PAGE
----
Musk’s interest in fire hose data is ironic, given that he reportedly refused an offer to look into Twitter’s data room — a collection of information and documents that companies collate when they advertise their business to potential buyers — back when its original takeover bid was filed in April. Twitter spokesperson Jasmine Basi declined to answer questions, including whether Musk had previously requested access to the data room. Basi also declined to answer direct questions about how many people outside of Twitter other than Musk have access to the firehose data, and whether Musk must sign a non-disclosure or use agreement to access it. This gives some cause for concern. “While I understand what Twitter is doing here, it is nonetheless very unusual,” says Bruns, who likens it to “giving away the crown jewels.”
However, the crown jewels are up for sale: about two dozen companies already have access to the vast amount of data that Twitter gave Musk access to. Twitter’s Basi declined to name the companies, but their data handling so far does not appear to have caused any known issues among the dozens of firms. Previously, Twitter provided greater access to fire hoses with problems: the company admitted that this leave money on the table providing access to third party data resellers while spy agencies previously obtained access to user data through Dataminr, a company that bought access to fire hoses. Google and researchers in Massachusetts Institute of Technology previously had access to the same data that Musk now has access to. “Sharing sensitive information is a key part of acquisition procedures,” says Leerssen, who has worked on data protection issues in due diligence data rooms before his career in academia. “When you go through the process of acquiring a company, you need to look under the hood,” he says.
However, the big unknown is Musk himself – one who has already shown in his acquisition bid that he is willing to ignore legal agreements. Many also see his apparent concern about the number of bot accounts as an excuse to pull out of the deal, despite the fact that the terms of the agreement he reached with Twitter ruled it out without hefty punitive penalties.
“Essentially, this looks more like Elon Musk’s attempt at psychoanalysis than Twitter data, almost,” says Midas Nuvens, assistant professor of digital rights at Aarhus University. Knowens has long been concerned about the extent of information available to employees of Twitter, the only tech company in a single jurisdiction in the world. “It’s a little difficult for me to separate the way social media platforms like Twitter work and Elon Musk’s fraudulent element,” he says. “Very quickly becomes an attempt to figure out what Elon Musk would do, and his behavior is sometimes quite erratic.”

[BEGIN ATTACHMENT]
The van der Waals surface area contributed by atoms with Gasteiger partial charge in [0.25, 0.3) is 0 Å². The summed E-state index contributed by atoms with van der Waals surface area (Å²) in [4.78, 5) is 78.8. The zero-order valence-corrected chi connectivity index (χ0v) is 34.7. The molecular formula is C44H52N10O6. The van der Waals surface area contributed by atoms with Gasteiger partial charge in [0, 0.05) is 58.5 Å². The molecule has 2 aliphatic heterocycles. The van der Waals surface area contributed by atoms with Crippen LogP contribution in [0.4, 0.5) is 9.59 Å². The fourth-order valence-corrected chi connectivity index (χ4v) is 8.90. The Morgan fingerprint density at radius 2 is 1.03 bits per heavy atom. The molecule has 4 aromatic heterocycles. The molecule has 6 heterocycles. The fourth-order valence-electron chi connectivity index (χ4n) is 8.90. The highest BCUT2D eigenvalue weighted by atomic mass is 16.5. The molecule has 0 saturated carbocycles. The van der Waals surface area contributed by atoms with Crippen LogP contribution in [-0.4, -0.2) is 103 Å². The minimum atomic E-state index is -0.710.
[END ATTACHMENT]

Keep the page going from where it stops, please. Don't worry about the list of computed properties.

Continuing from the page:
Nuwens is one of those who has access to Twitter data through an API available to researchers that allows him to request 10 million tweets per month. Accessing the data stream was easier than expected, he said, given the amount of data he had access to. He had to write a description of the project for which he intended to use the data, as well as provide evidence that he was an active scientist. “Whether it’s Elon Musk or some other actor, I’ve always had issues,” Nouvens says. “Now for him, an additional element is his past behavior, of course, but also his commercial interests.” There are fears that even if Musk pulls out of the deal to buy Twitter, the information he was given access to by viewing the firehose of Twitter tweets for free could be used by him or his companies in the future. Bruns says the dataset could provide new insights into who uses Twitter and why, how usage patterns are changing over the long term, and what problematic behaviors users are engaging in—along with building detailed user and network interest profiles. “Unless I missed anything in the reports about how long Musk has been getting access to the fire hose, I’m guessing Twitter is betting on him and his team is giving up pretty quickly,” says Bruns. “Especially if he’s had a fire hose for months or longer, it really becomes a privacy and ethical issue for the user.”
Whether or not Musk gets access to the data is unlikely to help him overcome the biggest hurdle to buying Twitter. “I don’t know if there’s an answer to the question he’s asking on Twitter,” Nowens says. “Perhaps Twitter knows more than outside researchers currently know or can do. But it’s a really difficult question.”